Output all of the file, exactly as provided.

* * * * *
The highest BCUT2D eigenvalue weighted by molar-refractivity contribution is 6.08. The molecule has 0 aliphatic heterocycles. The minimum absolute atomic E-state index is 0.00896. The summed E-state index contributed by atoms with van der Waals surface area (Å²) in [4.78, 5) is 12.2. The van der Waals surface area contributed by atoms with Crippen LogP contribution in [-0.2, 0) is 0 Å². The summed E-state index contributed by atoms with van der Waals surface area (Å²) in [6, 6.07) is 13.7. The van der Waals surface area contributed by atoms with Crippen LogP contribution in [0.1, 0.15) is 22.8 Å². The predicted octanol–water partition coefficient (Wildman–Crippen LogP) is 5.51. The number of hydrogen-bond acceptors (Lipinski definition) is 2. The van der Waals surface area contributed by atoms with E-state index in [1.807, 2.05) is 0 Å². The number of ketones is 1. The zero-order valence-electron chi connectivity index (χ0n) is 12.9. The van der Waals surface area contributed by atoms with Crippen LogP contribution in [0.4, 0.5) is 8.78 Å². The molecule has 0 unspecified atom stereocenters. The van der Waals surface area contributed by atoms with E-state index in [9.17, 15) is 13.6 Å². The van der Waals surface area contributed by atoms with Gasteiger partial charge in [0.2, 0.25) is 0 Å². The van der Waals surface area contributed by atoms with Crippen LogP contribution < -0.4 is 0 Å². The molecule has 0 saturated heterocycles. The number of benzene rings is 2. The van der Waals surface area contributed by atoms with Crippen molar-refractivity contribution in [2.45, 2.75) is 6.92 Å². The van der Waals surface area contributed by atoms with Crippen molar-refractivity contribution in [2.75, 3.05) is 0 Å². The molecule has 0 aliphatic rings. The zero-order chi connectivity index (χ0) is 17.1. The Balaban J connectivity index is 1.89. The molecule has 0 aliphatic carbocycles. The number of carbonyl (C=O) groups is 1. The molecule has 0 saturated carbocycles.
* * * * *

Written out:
The highest BCUT2D eigenvalue weighted by molar-refractivity contribution is 6.08. The molecule has 0 aliphatic heterocycles. The minimum absolute atomic E-state index is 0.00896. The summed E-state index contributed by atoms with van der Waals surface area (Å²) in [4.78, 5) is 12.2. The van der Waals surface area contributed by atoms with Crippen LogP contribution in [-0.2, 0) is 0 Å². The summed E-state index contributed by atoms with van der Waals surface area (Å²) in [6, 6.07) is 13.7. The van der Waals surface area contributed by atoms with Crippen LogP contribution in [0.1, 0.15) is 22.8 Å². The predicted octanol–water partition coefficient (Wildman–Crippen LogP) is 5.51. The number of hydrogen-bond acceptors (Lipinski definition) is 2. The van der Waals surface area contributed by atoms with E-state index in [1.807, 2.05) is 0 Å². The number of ketones is 1. The zero-order valence-electron chi connectivity index (χ0n) is 12.9. The van der Waals surface area contributed by atoms with Crippen LogP contribution in [0.4, 0.5) is 8.78 Å². The molecule has 0 unspecified atom stereocenters. The van der Waals surface area contributed by atoms with E-state index in [9.17, 15) is 13.6 Å². The van der Waals surface area contributed by atoms with Gasteiger partial charge in [0.2, 0.25) is 0 Å². The van der Waals surface area contributed by atoms with Crippen LogP contribution < -0.4 is 0 Å². The molecule has 0 saturated heterocycles. The number of benzene rings is 2. The van der Waals surface area contributed by atoms with Crippen molar-refractivity contribution in [2.45, 2.75) is 6.92 Å². The van der Waals surface area contributed by atoms with Crippen molar-refractivity contribution in [2.75, 3.05) is 0 Å². The molecule has 0 aliphatic rings. The zero-order chi connectivity index (χ0) is 17.1. The Balaban J connectivity index is 1.89. The molecule has 0 aliphatic carbocycles. The number of carbonyl (C=O) groups is 1. The molecule has 0 saturated carbocycles.